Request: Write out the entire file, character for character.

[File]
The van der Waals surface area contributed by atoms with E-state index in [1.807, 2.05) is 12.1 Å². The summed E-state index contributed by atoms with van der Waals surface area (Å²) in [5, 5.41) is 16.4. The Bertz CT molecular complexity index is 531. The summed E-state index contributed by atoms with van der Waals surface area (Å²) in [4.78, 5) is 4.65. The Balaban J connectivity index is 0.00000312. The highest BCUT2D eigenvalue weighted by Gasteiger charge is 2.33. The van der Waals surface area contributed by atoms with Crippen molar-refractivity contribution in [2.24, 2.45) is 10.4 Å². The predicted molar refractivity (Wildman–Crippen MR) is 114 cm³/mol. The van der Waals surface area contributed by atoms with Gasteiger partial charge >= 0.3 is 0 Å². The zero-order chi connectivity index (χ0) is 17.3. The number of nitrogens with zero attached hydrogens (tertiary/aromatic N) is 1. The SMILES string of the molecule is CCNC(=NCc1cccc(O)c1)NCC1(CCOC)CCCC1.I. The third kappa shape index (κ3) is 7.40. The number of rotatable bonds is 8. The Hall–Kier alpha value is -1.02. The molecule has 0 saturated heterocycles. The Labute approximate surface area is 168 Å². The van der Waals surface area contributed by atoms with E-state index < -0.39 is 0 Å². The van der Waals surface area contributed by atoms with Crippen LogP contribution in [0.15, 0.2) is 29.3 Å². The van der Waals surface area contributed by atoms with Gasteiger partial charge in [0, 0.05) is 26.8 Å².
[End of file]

The van der Waals surface area contributed by atoms with E-state index in [1.807, 2.05) is 12.1 Å². The summed E-state index contributed by atoms with van der Waals surface area (Å²) in [5, 5.41) is 16.4. The Bertz CT molecular complexity index is 531. The summed E-state index contributed by atoms with van der Waals surface area (Å²) in [4.78, 5) is 4.65. The Balaban J connectivity index is 0.00000312. The highest BCUT2D eigenvalue weighted by Gasteiger charge is 2.33. The van der Waals surface area contributed by atoms with Crippen molar-refractivity contribution in [2.24, 2.45) is 10.4 Å². The predicted molar refractivity (Wildman–Crippen MR) is 114 cm³/mol. The van der Waals surface area contributed by atoms with Gasteiger partial charge >= 0.3 is 0 Å². The zero-order chi connectivity index (χ0) is 17.3. The number of nitrogens with zero attached hydrogens (tertiary/aromatic N) is 1. The SMILES string of the molecule is CCNC(=NCc1cccc(O)c1)NCC1(CCOC)CCCC1.I. The third kappa shape index (κ3) is 7.40. The number of rotatable bonds is 8. The Hall–Kier alpha value is -1.02. The molecule has 0 saturated heterocycles. The Labute approximate surface area is 168 Å². The van der Waals surface area contributed by atoms with E-state index < -0.39 is 0 Å². The van der Waals surface area contributed by atoms with Crippen LogP contribution in [0.15, 0.2) is 29.3 Å². The van der Waals surface area contributed by atoms with Gasteiger partial charge in [0, 0.05) is 26.8 Å².